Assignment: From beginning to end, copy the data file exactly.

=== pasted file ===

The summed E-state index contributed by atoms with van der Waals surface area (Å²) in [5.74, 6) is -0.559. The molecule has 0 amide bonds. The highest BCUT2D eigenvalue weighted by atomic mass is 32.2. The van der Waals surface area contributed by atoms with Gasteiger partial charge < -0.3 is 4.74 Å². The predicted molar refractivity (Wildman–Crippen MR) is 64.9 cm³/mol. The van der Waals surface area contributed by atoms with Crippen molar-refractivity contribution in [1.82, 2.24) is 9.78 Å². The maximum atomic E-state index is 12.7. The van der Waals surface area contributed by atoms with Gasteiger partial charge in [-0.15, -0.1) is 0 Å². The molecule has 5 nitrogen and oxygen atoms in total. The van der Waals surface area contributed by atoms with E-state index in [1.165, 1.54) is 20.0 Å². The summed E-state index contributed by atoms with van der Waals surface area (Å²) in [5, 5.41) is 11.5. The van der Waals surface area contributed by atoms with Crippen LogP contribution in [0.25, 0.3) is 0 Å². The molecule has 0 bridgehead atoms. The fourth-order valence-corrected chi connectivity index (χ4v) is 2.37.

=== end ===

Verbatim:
The summed E-state index contributed by atoms with van der Waals surface area (Å²) in [5.74, 6) is -0.559. The molecule has 0 amide bonds. The highest BCUT2D eigenvalue weighted by atomic mass is 32.2. The van der Waals surface area contributed by atoms with Gasteiger partial charge < -0.3 is 4.74 Å². The predicted molar refractivity (Wildman–Crippen MR) is 64.9 cm³/mol. The van der Waals surface area contributed by atoms with Crippen molar-refractivity contribution in [1.82, 2.24) is 9.78 Å². The maximum atomic E-state index is 12.7. The van der Waals surface area contributed by atoms with Gasteiger partial charge in [-0.15, -0.1) is 0 Å². The molecule has 5 nitrogen and oxygen atoms in total. The van der Waals surface area contributed by atoms with E-state index in [1.165, 1.54) is 20.0 Å². The summed E-state index contributed by atoms with van der Waals surface area (Å²) in [5, 5.41) is 11.5. The van der Waals surface area contributed by atoms with Crippen LogP contribution in [0.25, 0.3) is 0 Å². The molecule has 0 bridgehead atoms. The fourth-order valence-corrected chi connectivity index (χ4v) is 2.37.